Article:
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RBA Pay Power Should Shift to Outside Panel, Gillard Ally Says

Reserve Bank of Australia Governor Glenn Stevens
Glenn Stevens, governor of the Reserve Bank of Australia. Photographer: Mark Graham/Bloomberg

Australia’s central bank should cede control of senior officials’ pay, a member of Prime Minister Julia Gillard’s ruling coalition said, intensifying a debate over Governor Glenn Stevens’s A$1.05 million ($1.1 million) package.

Bob Brown, whose Greens party allows Gillard to stay in office and will hold the balance of power in the Senate starting in July, said the pay of top Reserve Bank executives needs to be set by the same panel that decides compensation for judges and other officials.

“That would ensure the proper checks and balances are in place and would not reduce the central bank’s independence,” Brown said in a statement issued to Bloomberg News in the capital, Canberra.

The dispute pits some lawmakers against a central bank that’s trying to retain public servants in a nation with the world’s sixth-highest gross domestic product per capita. The average compensation of chief executive officers of Australia’s four biggest banks in the most recent fiscal year was A$11 million. The average full-time worker makes about A$67,000 a year.

Roger Corbett, chairman of Fairfax Media Ltd. who heads the RBA’s compensation committee, was traveling and couldn’t be reached for comment, according to his office. A spokesman for the central bank declined to comment.

Swan’s Rebuke

Treasurer Wayne Swan in September urged the RBA compensation committee to “discharge its powers with an emphasis on ensuring that salaries are adjusted to be in line with community expectations of senior officials’ remuneration,” according to correspondence between the central bank and the Treasurer’s office obtained under a Freedom of Information Act request.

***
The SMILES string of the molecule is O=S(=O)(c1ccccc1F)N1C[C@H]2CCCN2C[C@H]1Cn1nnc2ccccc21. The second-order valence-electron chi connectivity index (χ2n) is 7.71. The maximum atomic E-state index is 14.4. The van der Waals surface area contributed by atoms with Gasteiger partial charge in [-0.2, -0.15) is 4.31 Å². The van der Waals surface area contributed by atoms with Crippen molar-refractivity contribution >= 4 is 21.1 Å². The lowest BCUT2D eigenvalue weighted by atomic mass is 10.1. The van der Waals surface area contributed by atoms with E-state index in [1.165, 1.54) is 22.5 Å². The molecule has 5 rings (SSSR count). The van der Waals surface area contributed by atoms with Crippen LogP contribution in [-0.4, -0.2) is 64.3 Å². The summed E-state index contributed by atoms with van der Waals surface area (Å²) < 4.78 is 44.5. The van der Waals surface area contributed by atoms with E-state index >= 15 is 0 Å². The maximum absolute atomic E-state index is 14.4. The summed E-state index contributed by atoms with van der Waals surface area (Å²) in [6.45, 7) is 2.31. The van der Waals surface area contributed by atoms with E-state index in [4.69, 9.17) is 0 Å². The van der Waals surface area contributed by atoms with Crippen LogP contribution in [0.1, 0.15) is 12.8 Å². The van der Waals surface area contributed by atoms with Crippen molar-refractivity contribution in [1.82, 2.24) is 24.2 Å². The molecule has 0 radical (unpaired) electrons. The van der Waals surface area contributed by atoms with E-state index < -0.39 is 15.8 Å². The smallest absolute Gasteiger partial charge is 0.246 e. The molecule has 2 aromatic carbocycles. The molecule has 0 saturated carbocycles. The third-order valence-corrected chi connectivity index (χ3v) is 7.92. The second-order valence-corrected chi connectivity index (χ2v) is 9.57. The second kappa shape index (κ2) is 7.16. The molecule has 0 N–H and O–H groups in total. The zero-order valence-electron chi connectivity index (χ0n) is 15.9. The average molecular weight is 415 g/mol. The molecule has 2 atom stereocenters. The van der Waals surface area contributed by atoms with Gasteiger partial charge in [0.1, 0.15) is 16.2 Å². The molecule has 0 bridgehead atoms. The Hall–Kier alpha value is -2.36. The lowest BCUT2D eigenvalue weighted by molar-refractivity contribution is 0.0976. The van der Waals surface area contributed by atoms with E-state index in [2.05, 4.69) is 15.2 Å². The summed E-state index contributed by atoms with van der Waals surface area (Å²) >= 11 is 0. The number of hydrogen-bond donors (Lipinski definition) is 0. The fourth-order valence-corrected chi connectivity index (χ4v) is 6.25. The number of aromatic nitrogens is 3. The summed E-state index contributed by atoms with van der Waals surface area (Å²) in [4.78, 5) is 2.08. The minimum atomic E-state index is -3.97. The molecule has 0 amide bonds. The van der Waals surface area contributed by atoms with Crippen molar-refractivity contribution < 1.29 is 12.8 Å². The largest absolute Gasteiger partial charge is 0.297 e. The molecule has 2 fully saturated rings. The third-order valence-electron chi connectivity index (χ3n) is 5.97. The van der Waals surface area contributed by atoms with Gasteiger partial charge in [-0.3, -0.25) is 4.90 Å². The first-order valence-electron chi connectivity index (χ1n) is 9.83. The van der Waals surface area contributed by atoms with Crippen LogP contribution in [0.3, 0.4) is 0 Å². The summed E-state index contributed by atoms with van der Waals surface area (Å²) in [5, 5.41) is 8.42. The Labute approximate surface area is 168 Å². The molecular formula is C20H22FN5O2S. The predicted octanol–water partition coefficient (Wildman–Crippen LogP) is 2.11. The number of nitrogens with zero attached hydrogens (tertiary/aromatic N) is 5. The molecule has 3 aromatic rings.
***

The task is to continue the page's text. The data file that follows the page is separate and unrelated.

Swan’s rebuke was a response to a A$234,000 pay raise granted to Stevens in October 2008, a month after the collapse of Lehman Brothers Holdings Inc., making his base pay in 2010 more than what the heads of the European Central Bank and U.S. Federal Reserve made combined.

Barnaby Joyce, Senate leader for the junior opposition coalition partner The Nationals that mainly represents rural areas, defended Stevens’s salary. While such income “would seem incredible to many Australians, the reality is that it’s probably not compared to what he could get somewhere else -- at commercial banks.”


Independent lawmaker Bob Katter, whose district in northern Queensland is almost the size of Texas, said the 2008 salary increase was “nothing short of outrageous” and Stevens’s pay should be decided by the country’s Remuneration Tribunal.

“It is a public-service position,” Katter said in an interview in Canberra. “The RBA governor is not worth 20 times the average wage.”

Former RBA officials have sought to counter the move to strip the institution of its pay-setting authority, saying it might shrink the talent pool for recruiting.